Well- I take back the 'garish' comment. The bowl colors are (to my uneducated eye) pristine and bright (as are the bowls themselves). So hard to believe they are ~300 years old. On the other hand, they have been protected in the case for upwards of 70 years, if not longer. Again, assuming they came out in 1949, I can attest that the family was wealthy (I've visited the former stand-alone house in the French Concession district in Shanghai), and they did have a sizable art collection, of which only a small portable portion was taken out for obvious reasons (and then further subdivided among the descendants). I had debated joining and posting this (and the blue and white bowls which seem more obscure) on Gotheborg- I think I'll do that now, and let more in on the fun. In any event, my hope is that our descendants keep all of the objects I'm posting in the family for years to come. Thanks everyone- what we are learning will add to the enjoyment.

Subject:Re: Multi-colored Bowls- Translation/Seal Identification requested
Posted By: Bill H Mon, Apr 25, 2022

Tony, I appreciate correction, especially by you, my long-time mentor and friend, as well as other experts. This time I offer up some observations in response.

Sotheby's indeed sold an identically painted bowl as Norman's, saying in the listing:

"A Daoguang bowl of this pattern from the collection of Simon Kwan was included in the exhibition Imperial Porcelain of Late Qing, The Chinese University of Hong Kong, Hong Kong 1983, cat no 44; another from the Weishaupt collection was included in the exhibition From the Dragon's Treasure, Museum fur Kunsthandwerk, Frankfurt am Main, 1987, cat no 79." (End quote)

The Weishaupt catalog description of the Daoguang bowl states:

"This form goes back to the Wanli period (1573-1619) and was revived during the Kangxi era. However, in painting of the claws and teeth in white enamel is a 19th century characteristic." (End quote)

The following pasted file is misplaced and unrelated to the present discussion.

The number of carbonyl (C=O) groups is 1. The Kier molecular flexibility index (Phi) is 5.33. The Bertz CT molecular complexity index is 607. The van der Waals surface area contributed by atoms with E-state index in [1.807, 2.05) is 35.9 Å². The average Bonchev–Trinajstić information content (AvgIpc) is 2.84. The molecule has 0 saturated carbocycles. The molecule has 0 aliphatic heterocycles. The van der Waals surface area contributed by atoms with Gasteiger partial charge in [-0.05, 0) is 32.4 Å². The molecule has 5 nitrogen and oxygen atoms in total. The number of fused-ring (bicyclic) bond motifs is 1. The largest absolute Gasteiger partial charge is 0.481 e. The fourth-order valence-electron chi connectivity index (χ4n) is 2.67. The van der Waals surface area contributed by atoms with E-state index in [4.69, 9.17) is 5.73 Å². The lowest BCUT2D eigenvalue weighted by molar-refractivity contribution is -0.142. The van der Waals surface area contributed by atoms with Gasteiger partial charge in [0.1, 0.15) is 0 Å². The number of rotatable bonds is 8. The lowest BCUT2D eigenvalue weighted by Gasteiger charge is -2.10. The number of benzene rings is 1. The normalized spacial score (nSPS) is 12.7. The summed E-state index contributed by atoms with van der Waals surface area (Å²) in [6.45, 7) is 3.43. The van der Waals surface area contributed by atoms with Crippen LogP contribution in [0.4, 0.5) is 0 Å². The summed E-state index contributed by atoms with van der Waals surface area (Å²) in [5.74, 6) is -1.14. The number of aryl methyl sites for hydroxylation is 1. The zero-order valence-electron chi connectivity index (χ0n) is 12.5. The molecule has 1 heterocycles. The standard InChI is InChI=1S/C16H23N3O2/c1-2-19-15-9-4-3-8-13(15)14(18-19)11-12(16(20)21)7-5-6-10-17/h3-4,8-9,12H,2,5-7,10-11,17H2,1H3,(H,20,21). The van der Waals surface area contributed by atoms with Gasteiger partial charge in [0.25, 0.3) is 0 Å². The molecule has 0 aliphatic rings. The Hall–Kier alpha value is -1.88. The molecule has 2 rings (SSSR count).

While you warned in "Allen's Antique Chinese Porcelain - The Detection of Fakes" how there exist exceptions to every rule, you mentioned one generalization holding that "Fake Kangxi, Yongzheng and Qianlong reign marks were not used until the reign of Guangxu (1875-1908).

Furthermore, the above-referenced Weishaupt catalog's final chapter, titled "After Hongxian" (1915-16), ends by illustrating a vase with a Qianlong six-character zhuanshu mark virtually identical to the one on Norman's bowl, albeit an iron red example.

I should apologize for sloppy editing of the initial line of my first posting, wherein I meant to state:

"The seal mark on the bowl's box top reads down as 'Qianlong official kiln five-color bowls / one pair (Qian long guan yao wu cai zhong wan / yi dui - 乾隆官窯彩中盌 / 壹對)'.

Otherwise, it appears to me that Mark's post and my agreement with his conclusion regarding the bowl's 20th century origins are reasonably supported by expert findings in both your book and the Weishaupt catalog.

Respectfully yours,

Bill




Subject:Re: Multi-colored Bowls- Translation/Seal Identification requested
Posted By: Norman Tue, Apr 26, 2022

Thanks everyone. In the meantime, I have posted in the Gotheborg forum; Michaela kindly responded with the same two possibilities, but admitted it is not her area. I can confirm that my bowls have white enamel in the teeth and claws- so if that is a definitive characteristic of late 19th- early 20th century manufacture- then that seems to be the answer. Furthermore, the seal does seem more uniformly blue (but not stamped- it is definitely brushmarks) than some of the M&P Qianlong I've seen on line (no 'bubbles'), but I'm not an expert. The Sotheby's example does seem very similar in style with similar dimensions (mine is 14.9cm diameter, 6cm foot diameter, and 6.5cm tall). Unfortunately, the other examples cited in the catalog entry don't seem to be online, and the exhibition catalogs are definitely out of print and hard to find.